After I posted about my first retreat, I intended to follow it up with the story I wrote for the contest, but somehow time slipped away from me and I’m only now doing it. I’m sorry!

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To understand the story, let me take you just down the beach from our retreat where there was a beautiful totem pole that is double-sided and depicts The Maiden of Deception Pass from a romantic Indian legend. (I’m sorry my picture is so dark… It really is gorgeous.)

Our contest assignment was to somehow include this legend in our story and make it no more than 300 words. It was very fun to write it while staying at that exact location. Plus the beach always makes me feel wistfully romantic and the Indian legend only added to that delicious feeling.

Now, without further ado, my little story:


Maybe it was the mournful cry of the seagull overhead or the unusual calm of the bay, but something about the beach that night gave me the courage to ask the question boiling inside of me.

“Do you think it’s true?”

Caleb Davis turned away from the sunset to look at me. I read the surprise in his sea-blue eyes before I motioned to the majestic totem pole looming behind us as a monument to my Indian tribe. “Do you think an Indian maiden really married a sea spirit?”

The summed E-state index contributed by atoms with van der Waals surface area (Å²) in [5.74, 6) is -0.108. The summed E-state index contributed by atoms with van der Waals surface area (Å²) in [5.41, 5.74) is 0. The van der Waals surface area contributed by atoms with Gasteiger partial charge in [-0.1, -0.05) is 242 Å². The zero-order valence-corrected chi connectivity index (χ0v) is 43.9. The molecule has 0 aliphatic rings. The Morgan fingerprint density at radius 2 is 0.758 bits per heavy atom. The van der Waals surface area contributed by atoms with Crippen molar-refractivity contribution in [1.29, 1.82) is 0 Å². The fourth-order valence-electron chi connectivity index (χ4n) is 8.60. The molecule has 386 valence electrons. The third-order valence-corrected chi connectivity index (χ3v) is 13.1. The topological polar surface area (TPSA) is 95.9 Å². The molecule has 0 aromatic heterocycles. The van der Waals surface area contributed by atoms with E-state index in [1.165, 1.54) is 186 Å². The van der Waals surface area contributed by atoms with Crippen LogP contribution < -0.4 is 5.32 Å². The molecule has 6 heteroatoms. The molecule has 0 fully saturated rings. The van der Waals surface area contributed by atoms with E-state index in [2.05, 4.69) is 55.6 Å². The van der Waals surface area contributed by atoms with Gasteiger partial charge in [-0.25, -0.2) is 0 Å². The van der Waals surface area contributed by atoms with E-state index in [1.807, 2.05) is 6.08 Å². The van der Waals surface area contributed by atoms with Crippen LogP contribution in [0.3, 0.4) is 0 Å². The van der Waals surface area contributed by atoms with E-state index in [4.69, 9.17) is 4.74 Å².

He raised a single teasing eyebrow. “Do I think a woman sprouted barnacles on her face?” He shook his blonde head. “No.”

I tried to smile with him, but disappointment twisted in my chest and I hid it by facing the bay. Caleb followed my lead and rubbed a perfectly smooth rock he’d picked up.

“And yet,” he suddenly said, “I don’t think that’s what you’re really asking me.”

I almost brushed him off, told him to forget it, but something in his voice stilled me.

“Do I think there was once a man who looked up out of his world to find his love in the face of a woman from a different land?”

A fire sparked in my lungs as he let the rock drop at our feet.

“You tell me, Jenna.” There was no more humor in the handsome face that looked down at me. “Is it possible for two people to love each other more than anything else on earth? Even the very people who gave them life?”

The answer burned through me. “Yes.”

A warm light softened his gaze and he reached for one of my brown hands. Deliberately, he laced his fingers with mine and brought our hands to his fair cheek. “Me, too.”